How Should We, as Christians, Respond to ISIS?

How should we, as Christians, respond to ISIS?

For most things, clarification and disentangling of different meanings present in a word is helpful. I believe that by ISIS we generally mean two things at the same time which together form one thing; namely a group of people who do certain types of despicable things. Firstly, we mean the actions of ISIS. Secondly, we mean the individuals in ISIS. We do not have to feel the same way about both (besides the fact that we could not, even if we wanted)! In order to determine how we should respond to ISIS we are going to try untangle how and why we feel the way we do, why we do not have to, why ISIS is what they are, and how we (being who we are) should react to them (being who they are).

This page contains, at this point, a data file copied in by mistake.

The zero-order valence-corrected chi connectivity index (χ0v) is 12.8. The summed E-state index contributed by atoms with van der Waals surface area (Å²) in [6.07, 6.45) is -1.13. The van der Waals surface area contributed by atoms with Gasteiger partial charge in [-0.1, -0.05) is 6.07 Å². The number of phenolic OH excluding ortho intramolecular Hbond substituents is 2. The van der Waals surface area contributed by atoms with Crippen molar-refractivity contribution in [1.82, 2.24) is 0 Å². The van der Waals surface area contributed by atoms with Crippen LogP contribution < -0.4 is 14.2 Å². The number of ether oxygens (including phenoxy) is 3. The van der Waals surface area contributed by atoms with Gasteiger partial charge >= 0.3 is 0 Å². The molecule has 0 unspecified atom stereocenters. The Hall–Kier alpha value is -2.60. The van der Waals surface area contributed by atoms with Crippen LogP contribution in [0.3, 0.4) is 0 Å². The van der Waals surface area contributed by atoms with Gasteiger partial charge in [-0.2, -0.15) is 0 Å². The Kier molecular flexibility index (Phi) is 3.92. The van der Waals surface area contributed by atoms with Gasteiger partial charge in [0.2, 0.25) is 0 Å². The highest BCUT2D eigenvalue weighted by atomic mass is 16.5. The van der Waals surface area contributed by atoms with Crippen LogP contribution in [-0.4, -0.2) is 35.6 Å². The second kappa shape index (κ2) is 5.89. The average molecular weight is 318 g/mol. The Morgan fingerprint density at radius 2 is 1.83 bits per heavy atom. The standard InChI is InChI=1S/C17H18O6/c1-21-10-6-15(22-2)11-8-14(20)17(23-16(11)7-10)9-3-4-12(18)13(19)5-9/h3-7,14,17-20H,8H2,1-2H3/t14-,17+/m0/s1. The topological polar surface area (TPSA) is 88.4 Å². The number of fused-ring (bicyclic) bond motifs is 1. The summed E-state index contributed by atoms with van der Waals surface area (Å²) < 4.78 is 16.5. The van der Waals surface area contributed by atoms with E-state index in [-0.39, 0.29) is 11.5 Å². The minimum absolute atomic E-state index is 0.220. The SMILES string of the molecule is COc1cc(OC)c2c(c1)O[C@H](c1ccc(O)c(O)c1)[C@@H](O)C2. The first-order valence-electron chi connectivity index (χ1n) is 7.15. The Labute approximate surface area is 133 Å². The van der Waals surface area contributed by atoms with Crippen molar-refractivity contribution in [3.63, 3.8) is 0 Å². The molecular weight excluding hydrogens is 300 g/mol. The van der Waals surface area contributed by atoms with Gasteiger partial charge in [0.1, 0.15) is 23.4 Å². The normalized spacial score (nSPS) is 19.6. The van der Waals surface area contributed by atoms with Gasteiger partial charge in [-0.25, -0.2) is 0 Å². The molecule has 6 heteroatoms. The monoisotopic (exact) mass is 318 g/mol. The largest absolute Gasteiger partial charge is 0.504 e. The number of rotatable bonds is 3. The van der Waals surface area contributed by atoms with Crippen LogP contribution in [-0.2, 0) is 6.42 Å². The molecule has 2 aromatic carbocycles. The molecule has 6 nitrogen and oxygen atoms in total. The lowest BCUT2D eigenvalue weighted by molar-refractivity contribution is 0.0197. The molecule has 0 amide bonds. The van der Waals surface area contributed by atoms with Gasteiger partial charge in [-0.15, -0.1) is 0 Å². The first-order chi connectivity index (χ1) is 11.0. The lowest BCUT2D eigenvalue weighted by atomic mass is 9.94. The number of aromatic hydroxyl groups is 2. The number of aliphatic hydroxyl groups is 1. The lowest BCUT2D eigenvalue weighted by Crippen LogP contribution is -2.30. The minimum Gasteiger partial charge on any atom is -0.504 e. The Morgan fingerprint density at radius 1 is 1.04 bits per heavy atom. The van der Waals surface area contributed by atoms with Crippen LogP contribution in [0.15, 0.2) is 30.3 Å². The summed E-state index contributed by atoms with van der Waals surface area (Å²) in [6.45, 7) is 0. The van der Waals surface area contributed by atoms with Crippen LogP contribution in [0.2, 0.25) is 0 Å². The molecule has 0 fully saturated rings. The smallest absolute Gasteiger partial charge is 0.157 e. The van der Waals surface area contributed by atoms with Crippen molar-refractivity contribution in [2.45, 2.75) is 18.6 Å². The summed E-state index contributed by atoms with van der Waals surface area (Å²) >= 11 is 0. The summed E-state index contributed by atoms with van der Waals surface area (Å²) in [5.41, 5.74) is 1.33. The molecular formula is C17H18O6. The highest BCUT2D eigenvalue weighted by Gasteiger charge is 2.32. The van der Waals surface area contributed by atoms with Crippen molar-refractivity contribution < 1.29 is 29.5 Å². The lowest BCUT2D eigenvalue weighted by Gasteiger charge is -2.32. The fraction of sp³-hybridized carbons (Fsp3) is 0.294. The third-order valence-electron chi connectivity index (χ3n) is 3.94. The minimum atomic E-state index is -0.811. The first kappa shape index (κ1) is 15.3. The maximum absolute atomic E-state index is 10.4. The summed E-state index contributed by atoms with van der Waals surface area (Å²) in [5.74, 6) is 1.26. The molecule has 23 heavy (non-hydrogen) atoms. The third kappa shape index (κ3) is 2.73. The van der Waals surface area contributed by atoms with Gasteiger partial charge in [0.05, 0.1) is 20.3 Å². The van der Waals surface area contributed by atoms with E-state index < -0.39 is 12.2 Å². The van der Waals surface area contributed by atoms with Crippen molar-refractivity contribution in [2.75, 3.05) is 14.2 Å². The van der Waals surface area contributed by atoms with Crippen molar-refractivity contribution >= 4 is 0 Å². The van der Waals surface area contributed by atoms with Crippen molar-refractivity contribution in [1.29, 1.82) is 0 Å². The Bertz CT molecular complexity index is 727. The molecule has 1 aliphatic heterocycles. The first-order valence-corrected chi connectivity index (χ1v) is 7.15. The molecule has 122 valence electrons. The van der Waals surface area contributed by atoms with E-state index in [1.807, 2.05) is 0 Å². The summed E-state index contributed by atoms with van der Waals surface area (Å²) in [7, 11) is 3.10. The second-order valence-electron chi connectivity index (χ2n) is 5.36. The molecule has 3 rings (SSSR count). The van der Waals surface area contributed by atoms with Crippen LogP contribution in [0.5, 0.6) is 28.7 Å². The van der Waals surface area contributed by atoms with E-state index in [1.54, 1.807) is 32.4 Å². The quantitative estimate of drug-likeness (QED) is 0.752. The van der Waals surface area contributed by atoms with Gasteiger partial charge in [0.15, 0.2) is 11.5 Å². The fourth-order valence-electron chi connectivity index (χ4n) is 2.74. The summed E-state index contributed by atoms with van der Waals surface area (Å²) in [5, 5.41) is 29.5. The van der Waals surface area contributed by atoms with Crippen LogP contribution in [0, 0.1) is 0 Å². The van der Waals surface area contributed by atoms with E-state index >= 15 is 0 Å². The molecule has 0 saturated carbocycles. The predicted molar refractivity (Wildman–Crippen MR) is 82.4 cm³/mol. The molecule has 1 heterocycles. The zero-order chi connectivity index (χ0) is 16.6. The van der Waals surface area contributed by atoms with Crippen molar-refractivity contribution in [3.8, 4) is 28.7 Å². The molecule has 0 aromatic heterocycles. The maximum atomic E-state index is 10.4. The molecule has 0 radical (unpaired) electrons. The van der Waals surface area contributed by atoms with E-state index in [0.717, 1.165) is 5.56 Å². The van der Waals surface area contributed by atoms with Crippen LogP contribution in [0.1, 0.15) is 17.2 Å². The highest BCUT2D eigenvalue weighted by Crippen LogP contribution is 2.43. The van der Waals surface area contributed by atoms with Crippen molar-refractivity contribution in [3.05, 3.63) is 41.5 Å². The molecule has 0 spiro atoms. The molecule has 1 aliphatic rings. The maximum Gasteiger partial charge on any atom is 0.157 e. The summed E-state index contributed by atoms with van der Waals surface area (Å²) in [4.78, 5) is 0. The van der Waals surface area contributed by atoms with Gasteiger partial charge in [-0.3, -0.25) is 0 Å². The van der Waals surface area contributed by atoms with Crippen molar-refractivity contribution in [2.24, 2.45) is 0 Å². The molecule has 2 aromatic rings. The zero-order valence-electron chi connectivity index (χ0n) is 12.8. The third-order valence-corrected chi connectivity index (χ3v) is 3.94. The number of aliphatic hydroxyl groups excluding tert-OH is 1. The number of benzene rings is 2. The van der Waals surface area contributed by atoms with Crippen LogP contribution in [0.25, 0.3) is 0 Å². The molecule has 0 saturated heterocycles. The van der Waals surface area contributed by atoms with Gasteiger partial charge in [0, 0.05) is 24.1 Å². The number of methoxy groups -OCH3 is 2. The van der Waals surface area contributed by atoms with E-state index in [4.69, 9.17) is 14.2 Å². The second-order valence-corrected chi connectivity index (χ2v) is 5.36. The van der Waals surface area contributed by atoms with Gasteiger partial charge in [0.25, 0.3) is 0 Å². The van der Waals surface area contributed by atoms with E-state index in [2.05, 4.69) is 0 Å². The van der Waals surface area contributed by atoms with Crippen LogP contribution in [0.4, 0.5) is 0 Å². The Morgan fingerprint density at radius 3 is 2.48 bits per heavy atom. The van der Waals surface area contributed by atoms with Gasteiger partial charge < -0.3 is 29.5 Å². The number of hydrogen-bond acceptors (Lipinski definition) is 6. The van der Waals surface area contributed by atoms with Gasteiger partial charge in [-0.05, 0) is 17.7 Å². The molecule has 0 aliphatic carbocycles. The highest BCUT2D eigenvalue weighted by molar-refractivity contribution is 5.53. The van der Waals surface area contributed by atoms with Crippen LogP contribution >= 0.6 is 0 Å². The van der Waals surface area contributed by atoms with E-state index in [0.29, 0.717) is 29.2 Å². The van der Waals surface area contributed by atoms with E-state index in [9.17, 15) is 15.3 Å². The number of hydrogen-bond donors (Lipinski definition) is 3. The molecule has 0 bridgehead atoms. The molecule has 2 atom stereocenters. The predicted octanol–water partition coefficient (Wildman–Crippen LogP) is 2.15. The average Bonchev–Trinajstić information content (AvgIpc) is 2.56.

Our Fear of ISIS

I am not, here, interested in the probability of ISIS doing certain things or the power of ISIS to do these things. In some ways, I think, this is simple enough. We are afraid of ISIS and, since fear is a horrible emotion to feel, we try to dull it with hatred. Further, the actions of ISIS are, in fact, completely worthy of hatred. First, why are we afraid? What exactly are we afraid of?